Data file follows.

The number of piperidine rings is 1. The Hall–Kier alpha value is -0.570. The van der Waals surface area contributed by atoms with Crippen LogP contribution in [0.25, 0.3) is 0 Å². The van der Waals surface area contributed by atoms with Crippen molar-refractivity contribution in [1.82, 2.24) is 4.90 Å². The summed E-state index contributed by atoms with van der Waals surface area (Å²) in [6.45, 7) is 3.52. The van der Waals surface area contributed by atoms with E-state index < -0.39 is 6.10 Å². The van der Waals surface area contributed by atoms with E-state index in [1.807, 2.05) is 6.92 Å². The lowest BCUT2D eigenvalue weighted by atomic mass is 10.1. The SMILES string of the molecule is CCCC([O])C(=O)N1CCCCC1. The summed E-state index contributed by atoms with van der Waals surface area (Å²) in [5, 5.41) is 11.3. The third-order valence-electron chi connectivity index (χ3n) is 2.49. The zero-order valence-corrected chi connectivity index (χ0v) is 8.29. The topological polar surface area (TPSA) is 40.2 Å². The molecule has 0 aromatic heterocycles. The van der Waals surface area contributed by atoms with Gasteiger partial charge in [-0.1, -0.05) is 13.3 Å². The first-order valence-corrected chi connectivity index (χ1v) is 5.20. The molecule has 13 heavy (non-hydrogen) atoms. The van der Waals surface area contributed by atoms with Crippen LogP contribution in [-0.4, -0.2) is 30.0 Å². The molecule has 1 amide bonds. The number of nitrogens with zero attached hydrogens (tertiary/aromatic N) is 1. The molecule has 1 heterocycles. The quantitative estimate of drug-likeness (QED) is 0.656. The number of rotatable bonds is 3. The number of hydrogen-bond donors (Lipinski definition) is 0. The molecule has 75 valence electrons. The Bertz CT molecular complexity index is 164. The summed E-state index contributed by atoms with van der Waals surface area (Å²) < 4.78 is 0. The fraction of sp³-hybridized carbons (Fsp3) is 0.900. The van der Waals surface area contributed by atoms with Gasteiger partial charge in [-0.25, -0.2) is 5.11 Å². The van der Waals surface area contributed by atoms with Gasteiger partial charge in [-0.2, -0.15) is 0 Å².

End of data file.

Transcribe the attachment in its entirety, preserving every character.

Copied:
The number of piperidine rings is 1. The Hall–Kier alpha value is -0.570. The van der Waals surface area contributed by atoms with Crippen LogP contribution in [0.25, 0.3) is 0 Å². The van der Waals surface area contributed by atoms with Crippen molar-refractivity contribution in [1.82, 2.24) is 4.90 Å². The summed E-state index contributed by atoms with van der Waals surface area (Å²) in [6.45, 7) is 3.52. The van der Waals surface area contributed by atoms with E-state index < -0.39 is 6.10 Å². The van der Waals surface area contributed by atoms with E-state index in [1.807, 2.05) is 6.92 Å². The lowest BCUT2D eigenvalue weighted by atomic mass is 10.1. The SMILES string of the molecule is CCCC([O])C(=O)N1CCCCC1. The summed E-state index contributed by atoms with van der Waals surface area (Å²) in [5, 5.41) is 11.3. The third-order valence-electron chi connectivity index (χ3n) is 2.49. The zero-order valence-corrected chi connectivity index (χ0v) is 8.29. The topological polar surface area (TPSA) is 40.2 Å². The molecule has 0 aromatic heterocycles. The van der Waals surface area contributed by atoms with Gasteiger partial charge in [-0.1, -0.05) is 13.3 Å². The first-order valence-corrected chi connectivity index (χ1v) is 5.20. The molecule has 13 heavy (non-hydrogen) atoms. The van der Waals surface area contributed by atoms with Crippen LogP contribution in [-0.4, -0.2) is 30.0 Å². The molecule has 1 amide bonds. The number of nitrogens with zero attached hydrogens (tertiary/aromatic N) is 1. The molecule has 1 heterocycles. The quantitative estimate of drug-likeness (QED) is 0.656. The number of rotatable bonds is 3. The number of hydrogen-bond donors (Lipinski definition) is 0. The molecule has 75 valence electrons. The Bertz CT molecular complexity index is 164. The summed E-state index contributed by atoms with van der Waals surface area (Å²) < 4.78 is 0. The fraction of sp³-hybridized carbons (Fsp3) is 0.900. The van der Waals surface area contributed by atoms with Gasteiger partial charge in [-0.25, -0.2) is 5.11 Å². The van der Waals surface area contributed by atoms with Gasteiger partial charge in [-0.2, -0.15) is 0 Å².